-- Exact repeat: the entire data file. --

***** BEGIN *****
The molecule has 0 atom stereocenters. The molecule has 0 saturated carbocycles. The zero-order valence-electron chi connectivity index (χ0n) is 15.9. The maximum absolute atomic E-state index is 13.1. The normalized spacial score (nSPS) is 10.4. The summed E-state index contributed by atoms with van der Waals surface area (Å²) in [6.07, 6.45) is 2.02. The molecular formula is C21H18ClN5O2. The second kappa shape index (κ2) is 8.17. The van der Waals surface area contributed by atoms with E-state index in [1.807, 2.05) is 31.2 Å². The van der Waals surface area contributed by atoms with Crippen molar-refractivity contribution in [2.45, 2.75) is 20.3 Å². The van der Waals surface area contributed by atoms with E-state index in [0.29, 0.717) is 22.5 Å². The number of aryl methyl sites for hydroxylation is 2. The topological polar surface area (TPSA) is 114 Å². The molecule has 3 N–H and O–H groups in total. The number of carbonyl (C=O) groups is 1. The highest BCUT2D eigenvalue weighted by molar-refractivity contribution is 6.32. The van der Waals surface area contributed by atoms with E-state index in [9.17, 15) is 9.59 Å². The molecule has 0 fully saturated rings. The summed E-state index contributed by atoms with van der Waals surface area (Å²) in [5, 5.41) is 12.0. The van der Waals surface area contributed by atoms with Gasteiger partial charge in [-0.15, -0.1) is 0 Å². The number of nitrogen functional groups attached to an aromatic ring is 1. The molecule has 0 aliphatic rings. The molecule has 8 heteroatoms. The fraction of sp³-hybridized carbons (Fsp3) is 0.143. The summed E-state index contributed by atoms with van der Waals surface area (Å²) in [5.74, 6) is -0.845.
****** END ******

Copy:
The molecule has 0 atom stereocenters. The molecule has 0 saturated carbocycles. The zero-order valence-electron chi connectivity index (χ0n) is 15.9. The maximum absolute atomic E-state index is 13.1. The normalized spacial score (nSPS) is 10.4. The summed E-state index contributed by atoms with van der Waals surface area (Å²) in [6.07, 6.45) is 2.02. The molecular formula is C21H18ClN5O2. The second kappa shape index (κ2) is 8.17. The van der Waals surface area contributed by atoms with E-state index in [1.807, 2.05) is 31.2 Å². The van der Waals surface area contributed by atoms with Crippen molar-refractivity contribution in [2.45, 2.75) is 20.3 Å². The van der Waals surface area contributed by atoms with E-state index in [0.29, 0.717) is 22.5 Å². The number of aryl methyl sites for hydroxylation is 2. The topological polar surface area (TPSA) is 114 Å². The molecule has 3 N–H and O–H groups in total. The number of carbonyl (C=O) groups is 1. The highest BCUT2D eigenvalue weighted by molar-refractivity contribution is 6.32. The van der Waals surface area contributed by atoms with E-state index in [9.17, 15) is 9.59 Å². The molecule has 0 fully saturated rings. The summed E-state index contributed by atoms with van der Waals surface area (Å²) in [5, 5.41) is 12.0. The van der Waals surface area contributed by atoms with Gasteiger partial charge in [-0.15, -0.1) is 0 Å². The number of nitrogen functional groups attached to an aromatic ring is 1. The molecule has 0 aliphatic rings. The molecule has 8 heteroatoms. The fraction of sp³-hybridized carbons (Fsp3) is 0.143. The summed E-state index contributed by atoms with van der Waals surface area (Å²) in [5.74, 6) is -0.845.